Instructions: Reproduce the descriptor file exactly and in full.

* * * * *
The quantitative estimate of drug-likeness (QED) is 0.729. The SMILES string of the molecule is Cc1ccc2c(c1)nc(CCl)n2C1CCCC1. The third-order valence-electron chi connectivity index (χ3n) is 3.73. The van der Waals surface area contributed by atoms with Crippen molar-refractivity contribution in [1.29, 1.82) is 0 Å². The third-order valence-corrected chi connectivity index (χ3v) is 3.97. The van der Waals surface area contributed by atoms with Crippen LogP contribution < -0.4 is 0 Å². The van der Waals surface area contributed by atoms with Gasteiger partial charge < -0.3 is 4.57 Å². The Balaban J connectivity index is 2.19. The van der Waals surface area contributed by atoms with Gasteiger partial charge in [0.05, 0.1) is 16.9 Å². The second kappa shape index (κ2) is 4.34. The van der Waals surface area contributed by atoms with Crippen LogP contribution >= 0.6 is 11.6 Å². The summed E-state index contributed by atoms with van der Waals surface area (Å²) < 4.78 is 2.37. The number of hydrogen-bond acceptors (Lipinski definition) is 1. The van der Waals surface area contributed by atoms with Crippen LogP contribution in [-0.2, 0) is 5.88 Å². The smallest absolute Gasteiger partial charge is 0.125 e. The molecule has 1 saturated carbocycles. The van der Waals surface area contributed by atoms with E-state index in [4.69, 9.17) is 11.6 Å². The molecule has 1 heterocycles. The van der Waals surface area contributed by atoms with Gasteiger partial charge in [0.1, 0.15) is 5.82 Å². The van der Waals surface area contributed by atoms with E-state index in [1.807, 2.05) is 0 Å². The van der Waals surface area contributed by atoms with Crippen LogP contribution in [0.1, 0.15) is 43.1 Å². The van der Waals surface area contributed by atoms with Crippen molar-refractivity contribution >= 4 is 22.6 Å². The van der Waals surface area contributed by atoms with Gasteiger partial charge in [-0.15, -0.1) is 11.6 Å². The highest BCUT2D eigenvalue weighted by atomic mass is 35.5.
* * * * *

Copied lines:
The quantitative estimate of drug-likeness (QED) is 0.729. The SMILES string of the molecule is Cc1ccc2c(c1)nc(CCl)n2C1CCCC1. The third-order valence-electron chi connectivity index (χ3n) is 3.73. The van der Waals surface area contributed by atoms with Crippen molar-refractivity contribution in [1.29, 1.82) is 0 Å². The third-order valence-corrected chi connectivity index (χ3v) is 3.97. The van der Waals surface area contributed by atoms with Crippen LogP contribution < -0.4 is 0 Å². The van der Waals surface area contributed by atoms with Gasteiger partial charge < -0.3 is 4.57 Å². The Balaban J connectivity index is 2.19. The van der Waals surface area contributed by atoms with Gasteiger partial charge in [0.05, 0.1) is 16.9 Å². The second kappa shape index (κ2) is 4.34. The van der Waals surface area contributed by atoms with Crippen LogP contribution >= 0.6 is 11.6 Å². The summed E-state index contributed by atoms with van der Waals surface area (Å²) < 4.78 is 2.37. The number of hydrogen-bond acceptors (Lipinski definition) is 1. The van der Waals surface area contributed by atoms with Crippen LogP contribution in [-0.2, 0) is 5.88 Å². The smallest absolute Gasteiger partial charge is 0.125 e. The molecule has 1 saturated carbocycles. The van der Waals surface area contributed by atoms with E-state index in [4.69, 9.17) is 11.6 Å². The molecule has 1 heterocycles. The van der Waals surface area contributed by atoms with Gasteiger partial charge in [0.1, 0.15) is 5.82 Å². The van der Waals surface area contributed by atoms with E-state index in [1.807, 2.05) is 0 Å². The van der Waals surface area contributed by atoms with Crippen LogP contribution in [0.1, 0.15) is 43.1 Å². The van der Waals surface area contributed by atoms with Crippen molar-refractivity contribution >= 4 is 22.6 Å². The van der Waals surface area contributed by atoms with Gasteiger partial charge in [-0.15, -0.1) is 11.6 Å². The highest BCUT2D eigenvalue weighted by atomic mass is 35.5.